Making Asylum Process Less Insane

Most applicants for political asylum live in neighborhoods near downtown Los Angeles. So when the Immigration and Naturalization Service moved its asylum office to Laguna Niguel, 55 miles to the south, that created a hardship for many applicants.

INS’ first efforts to remedy the situation weren’t enough. But now it’s doing the right things to make sure that applicants get needed services.

The INS’ Los Angeles asylum office was moved to Laguna Niguel when negotiations for office space in Buena Park--which, though in Orange County, is much closer to L.A.--broke down. The agency said it would find another location in the same area as soon as possible. In the meantime, however, it expected applicants to travel to INS regional headquarters in Laguna Niguel for interviews. For asylum applicants who use public transportation, that meant a round-trip bus ride of at least six hours.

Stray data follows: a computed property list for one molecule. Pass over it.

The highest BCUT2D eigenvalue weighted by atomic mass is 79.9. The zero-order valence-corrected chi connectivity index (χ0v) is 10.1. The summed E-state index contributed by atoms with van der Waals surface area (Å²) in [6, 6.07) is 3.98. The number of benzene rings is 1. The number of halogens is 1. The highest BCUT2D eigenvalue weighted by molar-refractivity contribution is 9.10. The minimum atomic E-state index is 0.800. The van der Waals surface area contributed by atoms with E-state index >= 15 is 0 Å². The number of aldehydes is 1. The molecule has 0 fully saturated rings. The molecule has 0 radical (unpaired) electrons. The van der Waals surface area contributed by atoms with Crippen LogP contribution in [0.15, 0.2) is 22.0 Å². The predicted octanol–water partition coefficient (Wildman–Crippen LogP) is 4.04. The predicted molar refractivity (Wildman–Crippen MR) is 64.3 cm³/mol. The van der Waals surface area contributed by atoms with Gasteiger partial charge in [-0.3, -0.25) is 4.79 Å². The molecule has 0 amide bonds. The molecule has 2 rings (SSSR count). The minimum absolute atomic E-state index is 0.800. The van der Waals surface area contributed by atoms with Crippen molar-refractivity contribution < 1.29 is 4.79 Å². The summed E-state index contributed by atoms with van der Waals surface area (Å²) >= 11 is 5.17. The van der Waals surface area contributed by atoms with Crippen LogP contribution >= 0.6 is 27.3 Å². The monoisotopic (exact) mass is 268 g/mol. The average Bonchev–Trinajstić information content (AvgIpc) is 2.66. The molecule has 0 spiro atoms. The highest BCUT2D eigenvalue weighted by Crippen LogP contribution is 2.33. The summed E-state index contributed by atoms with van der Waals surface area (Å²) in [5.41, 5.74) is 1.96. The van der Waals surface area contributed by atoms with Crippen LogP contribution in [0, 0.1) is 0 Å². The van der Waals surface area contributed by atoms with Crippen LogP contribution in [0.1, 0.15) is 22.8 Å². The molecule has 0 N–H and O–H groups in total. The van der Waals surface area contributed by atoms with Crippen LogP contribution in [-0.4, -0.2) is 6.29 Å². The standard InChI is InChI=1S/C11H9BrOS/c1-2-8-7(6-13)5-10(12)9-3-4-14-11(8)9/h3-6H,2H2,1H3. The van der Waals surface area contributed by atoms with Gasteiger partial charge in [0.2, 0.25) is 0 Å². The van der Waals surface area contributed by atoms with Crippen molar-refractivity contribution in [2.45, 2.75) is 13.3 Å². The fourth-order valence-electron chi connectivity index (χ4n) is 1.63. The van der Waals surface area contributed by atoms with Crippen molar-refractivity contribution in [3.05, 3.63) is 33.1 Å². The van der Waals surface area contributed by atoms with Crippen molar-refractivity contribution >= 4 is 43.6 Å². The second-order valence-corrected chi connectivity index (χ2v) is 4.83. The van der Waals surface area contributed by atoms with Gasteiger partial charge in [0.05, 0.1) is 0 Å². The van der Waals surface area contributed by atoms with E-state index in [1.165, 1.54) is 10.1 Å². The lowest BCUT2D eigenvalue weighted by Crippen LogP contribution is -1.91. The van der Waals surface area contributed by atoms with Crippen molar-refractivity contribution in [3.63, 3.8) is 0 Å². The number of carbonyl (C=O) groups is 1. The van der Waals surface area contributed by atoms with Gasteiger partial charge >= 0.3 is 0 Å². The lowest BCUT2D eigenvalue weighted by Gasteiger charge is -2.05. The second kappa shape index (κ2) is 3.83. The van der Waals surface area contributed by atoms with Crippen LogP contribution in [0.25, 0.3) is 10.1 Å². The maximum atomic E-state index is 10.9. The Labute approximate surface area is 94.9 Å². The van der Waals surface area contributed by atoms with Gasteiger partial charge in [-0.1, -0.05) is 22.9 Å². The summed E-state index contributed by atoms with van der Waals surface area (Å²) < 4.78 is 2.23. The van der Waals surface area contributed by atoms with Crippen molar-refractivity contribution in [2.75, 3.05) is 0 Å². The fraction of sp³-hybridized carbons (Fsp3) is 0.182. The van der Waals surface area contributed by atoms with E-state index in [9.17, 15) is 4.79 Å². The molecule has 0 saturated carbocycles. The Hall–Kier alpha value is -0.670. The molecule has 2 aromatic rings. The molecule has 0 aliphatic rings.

The INS said it would make allowances for applicants who missed interviews. But groups that represent asylum applicants said that wasn’t enough.


The INS subsequently came up with a workable plan to service clients who find it nearly impossible to get to Laguna Niguel. Some will be interviewed in the downtown Los Angeles federal building, with priority given to those with transportation or other problems, including physical disability, age or a need for child care.

INS has a reputation of not being sympathetic to the immigrants it deals with. This time, to its credit, INS responded quickly.